Thursday, September 10, 2009
yo-yo # 60: the red v
since i'm just getting to know this yo-yo, i'm not going to waste a ton of words with amusing anecdotes or pithy philosophical musings. in time, i'm confident that i'll have to redress this post (maybe several times), as i'll have this yo-yo in my pocket for awhile. as such, though there are two of them, i'm only going to discuss one of them. ;)
actually, there are 2.5 red sparkle powdercoated flying v's on the planet. steve buffel, the proprietor of saturn precision yo-yo's, is as you should know, a gentleman and a scholar. at the inception of the flying v, as steve was asking about my preferences, we briefly discussed the possibility of a powder coated finish. since the heyday of the diss kings, i've always loved the look and feeling of powder coat, and the lure of it on a yo-yo i was helping to design was irresistible. however, it was not to be.
steve, who has forgotten more about making smooth yo-yo's than i (or most yo-yoers) will ever know, and who has experience with multiple methods of coating yo-yo's, brought up two major reservations with using the finish in a production run: inconsistency and demand. compared with an anodized finish, powder coating is incredibly inconsistent. anodizing a yo-yo actually produces a physical bond between the finish and the aluminum. it can be chipped off, but it's incredibly durable (having tried to beat up a number of them, i've found spyy's ano to be especially tough). powder coating a yo-yo, by contrast, bakes a flowable "crust" onto the surface of the yo-yo. it's beautiful, and also durable, but compared with ano, less precise. tiny variations in the surface are possible, and since yo-yo's are spinning instruments, these variations become amplified, and can quickly reduce a precision toy to a shuddering mess. they CAN be essentially perfect (as are the coatings on both of my diss kings masterpieces, as well as my white addict)... but they won't all be.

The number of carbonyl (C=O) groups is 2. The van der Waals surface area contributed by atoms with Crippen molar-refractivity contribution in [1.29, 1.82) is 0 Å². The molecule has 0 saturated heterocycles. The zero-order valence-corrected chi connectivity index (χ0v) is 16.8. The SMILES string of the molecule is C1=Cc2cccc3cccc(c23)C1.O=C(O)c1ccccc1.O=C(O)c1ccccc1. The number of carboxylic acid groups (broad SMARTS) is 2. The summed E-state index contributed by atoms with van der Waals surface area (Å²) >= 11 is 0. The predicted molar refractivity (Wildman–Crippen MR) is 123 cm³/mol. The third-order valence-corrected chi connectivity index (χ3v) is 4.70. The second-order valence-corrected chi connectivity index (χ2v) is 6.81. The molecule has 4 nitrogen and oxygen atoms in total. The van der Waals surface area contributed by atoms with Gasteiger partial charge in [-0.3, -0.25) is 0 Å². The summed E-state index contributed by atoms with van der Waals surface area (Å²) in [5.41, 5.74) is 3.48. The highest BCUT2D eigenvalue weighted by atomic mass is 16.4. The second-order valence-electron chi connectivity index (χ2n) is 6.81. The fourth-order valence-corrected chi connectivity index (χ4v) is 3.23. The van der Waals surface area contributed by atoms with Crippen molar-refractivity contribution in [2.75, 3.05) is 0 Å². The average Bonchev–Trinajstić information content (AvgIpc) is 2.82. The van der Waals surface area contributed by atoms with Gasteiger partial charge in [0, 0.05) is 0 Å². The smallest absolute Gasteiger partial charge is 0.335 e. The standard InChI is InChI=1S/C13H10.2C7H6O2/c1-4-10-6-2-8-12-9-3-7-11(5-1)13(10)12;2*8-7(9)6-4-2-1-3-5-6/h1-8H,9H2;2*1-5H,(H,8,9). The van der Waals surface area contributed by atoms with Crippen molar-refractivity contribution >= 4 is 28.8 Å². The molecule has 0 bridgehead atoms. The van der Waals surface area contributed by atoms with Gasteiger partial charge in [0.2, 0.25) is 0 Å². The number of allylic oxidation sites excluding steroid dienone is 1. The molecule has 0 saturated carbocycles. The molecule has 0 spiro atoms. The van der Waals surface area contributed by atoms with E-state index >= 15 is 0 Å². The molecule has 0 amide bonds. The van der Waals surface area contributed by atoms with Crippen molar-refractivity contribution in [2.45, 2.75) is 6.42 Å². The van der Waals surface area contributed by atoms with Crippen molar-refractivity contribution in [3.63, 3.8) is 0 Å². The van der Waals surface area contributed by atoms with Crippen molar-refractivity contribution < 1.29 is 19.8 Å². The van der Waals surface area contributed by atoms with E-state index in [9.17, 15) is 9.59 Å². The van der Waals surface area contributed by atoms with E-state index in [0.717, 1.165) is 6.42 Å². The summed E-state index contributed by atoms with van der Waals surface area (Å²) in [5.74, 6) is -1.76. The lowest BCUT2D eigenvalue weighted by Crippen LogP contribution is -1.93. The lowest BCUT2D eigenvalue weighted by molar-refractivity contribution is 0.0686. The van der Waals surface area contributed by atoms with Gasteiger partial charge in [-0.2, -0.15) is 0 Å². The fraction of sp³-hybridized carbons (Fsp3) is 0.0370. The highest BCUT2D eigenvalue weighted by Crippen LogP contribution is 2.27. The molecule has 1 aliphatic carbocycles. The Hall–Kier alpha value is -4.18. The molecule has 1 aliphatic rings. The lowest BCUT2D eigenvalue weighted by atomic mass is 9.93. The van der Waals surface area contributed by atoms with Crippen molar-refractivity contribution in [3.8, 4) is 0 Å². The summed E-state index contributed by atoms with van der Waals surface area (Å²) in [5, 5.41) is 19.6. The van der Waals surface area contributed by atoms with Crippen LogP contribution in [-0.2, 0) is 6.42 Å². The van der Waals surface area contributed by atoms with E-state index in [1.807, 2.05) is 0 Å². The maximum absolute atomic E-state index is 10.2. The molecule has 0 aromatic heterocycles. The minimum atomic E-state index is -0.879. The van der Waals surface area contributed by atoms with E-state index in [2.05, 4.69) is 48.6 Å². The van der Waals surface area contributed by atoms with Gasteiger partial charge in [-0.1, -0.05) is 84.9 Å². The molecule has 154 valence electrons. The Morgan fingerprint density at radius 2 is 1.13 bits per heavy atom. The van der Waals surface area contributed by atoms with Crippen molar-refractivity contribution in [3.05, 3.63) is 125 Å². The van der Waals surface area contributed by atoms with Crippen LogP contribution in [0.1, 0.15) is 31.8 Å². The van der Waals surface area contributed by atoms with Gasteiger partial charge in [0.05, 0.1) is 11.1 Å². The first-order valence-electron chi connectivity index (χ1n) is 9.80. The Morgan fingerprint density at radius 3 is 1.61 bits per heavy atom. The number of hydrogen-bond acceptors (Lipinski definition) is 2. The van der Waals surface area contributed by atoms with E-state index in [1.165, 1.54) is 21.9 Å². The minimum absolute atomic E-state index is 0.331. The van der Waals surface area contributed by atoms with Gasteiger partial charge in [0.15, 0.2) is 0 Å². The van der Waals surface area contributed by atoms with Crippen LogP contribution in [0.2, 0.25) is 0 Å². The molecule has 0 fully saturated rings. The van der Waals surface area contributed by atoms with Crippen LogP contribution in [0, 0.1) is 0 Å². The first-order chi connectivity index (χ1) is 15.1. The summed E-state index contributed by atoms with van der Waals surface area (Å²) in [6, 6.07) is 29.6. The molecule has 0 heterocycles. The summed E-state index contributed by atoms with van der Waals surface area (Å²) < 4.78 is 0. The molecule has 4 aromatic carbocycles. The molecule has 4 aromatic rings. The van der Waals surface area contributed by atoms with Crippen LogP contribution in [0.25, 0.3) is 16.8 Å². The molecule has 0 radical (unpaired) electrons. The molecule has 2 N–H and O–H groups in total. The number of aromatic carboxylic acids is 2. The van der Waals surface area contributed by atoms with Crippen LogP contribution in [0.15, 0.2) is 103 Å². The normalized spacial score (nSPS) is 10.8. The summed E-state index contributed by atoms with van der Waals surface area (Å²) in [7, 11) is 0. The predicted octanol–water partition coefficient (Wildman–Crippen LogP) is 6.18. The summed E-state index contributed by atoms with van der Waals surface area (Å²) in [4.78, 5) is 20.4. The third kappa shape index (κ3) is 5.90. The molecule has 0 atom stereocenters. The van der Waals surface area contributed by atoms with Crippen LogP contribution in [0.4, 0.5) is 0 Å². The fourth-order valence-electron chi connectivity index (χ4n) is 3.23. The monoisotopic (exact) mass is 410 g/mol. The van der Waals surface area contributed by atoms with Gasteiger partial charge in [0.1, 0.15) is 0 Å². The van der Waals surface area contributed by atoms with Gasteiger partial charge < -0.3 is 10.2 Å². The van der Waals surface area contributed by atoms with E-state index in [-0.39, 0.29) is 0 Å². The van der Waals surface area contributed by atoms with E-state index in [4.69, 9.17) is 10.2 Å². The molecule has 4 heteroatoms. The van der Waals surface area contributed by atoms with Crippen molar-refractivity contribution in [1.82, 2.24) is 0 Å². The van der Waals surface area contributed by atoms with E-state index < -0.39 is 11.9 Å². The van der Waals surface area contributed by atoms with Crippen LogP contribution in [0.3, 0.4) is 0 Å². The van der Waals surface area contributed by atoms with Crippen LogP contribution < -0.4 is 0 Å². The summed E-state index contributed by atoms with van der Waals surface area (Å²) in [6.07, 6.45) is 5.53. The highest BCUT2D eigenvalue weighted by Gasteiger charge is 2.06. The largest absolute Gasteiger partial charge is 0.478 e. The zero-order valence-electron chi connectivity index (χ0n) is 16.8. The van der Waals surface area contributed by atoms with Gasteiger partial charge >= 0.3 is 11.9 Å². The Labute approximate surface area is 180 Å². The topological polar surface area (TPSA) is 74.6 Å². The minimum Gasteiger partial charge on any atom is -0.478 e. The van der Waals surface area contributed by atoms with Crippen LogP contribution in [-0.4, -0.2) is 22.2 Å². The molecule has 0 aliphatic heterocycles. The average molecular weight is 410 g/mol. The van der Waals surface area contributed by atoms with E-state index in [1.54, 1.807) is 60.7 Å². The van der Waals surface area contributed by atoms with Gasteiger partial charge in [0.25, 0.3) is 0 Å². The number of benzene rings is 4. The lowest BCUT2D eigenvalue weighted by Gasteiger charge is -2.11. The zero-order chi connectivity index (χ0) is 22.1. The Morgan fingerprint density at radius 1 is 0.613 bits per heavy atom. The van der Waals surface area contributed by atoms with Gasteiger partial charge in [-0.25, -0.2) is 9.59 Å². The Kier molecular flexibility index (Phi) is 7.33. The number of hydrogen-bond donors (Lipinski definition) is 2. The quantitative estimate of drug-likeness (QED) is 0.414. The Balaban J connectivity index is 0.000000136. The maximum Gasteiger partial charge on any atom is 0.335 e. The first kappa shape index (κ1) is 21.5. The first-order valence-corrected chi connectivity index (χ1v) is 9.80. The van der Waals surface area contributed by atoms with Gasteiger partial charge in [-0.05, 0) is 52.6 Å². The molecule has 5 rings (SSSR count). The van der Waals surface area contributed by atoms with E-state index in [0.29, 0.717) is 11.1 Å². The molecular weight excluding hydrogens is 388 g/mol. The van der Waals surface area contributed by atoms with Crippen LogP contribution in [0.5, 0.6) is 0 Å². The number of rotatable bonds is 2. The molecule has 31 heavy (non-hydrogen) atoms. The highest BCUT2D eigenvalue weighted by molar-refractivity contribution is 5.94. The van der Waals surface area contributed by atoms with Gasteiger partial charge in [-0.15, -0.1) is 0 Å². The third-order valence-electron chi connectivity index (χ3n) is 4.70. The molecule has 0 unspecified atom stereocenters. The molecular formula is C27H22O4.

the other issue with using powder coat is the simple fact that the market doesn't seem to dig it en masse. it looks cool, and people want to try it, but functionally, it doesn't have a lot of advantage over ano. yo-yoers, it must be said, like to make positive and negative distinctions between yo-yo's; sometimes arbitrarily and sometimes legitimately. a powder coated finish would look beautiful, but it's glossy, tacky texture makes it awful for extended grinds (unless satin finished, which is possible but disturbs the coating's signature aesthetic). we were already discussing a yo-yo that was thin, that featured a small gap (although we also enabled a large one), and that had shiny rims. it needed to have some features that people would actually WANT. silicone response, a large diameter bearing, and a bead-blasted/anodized finish seemed important if we were going to try to share the v with the world. it's been pretty well-received, but i think if they had all been powder coated, people would have either complained or just stayed away, neither of which were desirable.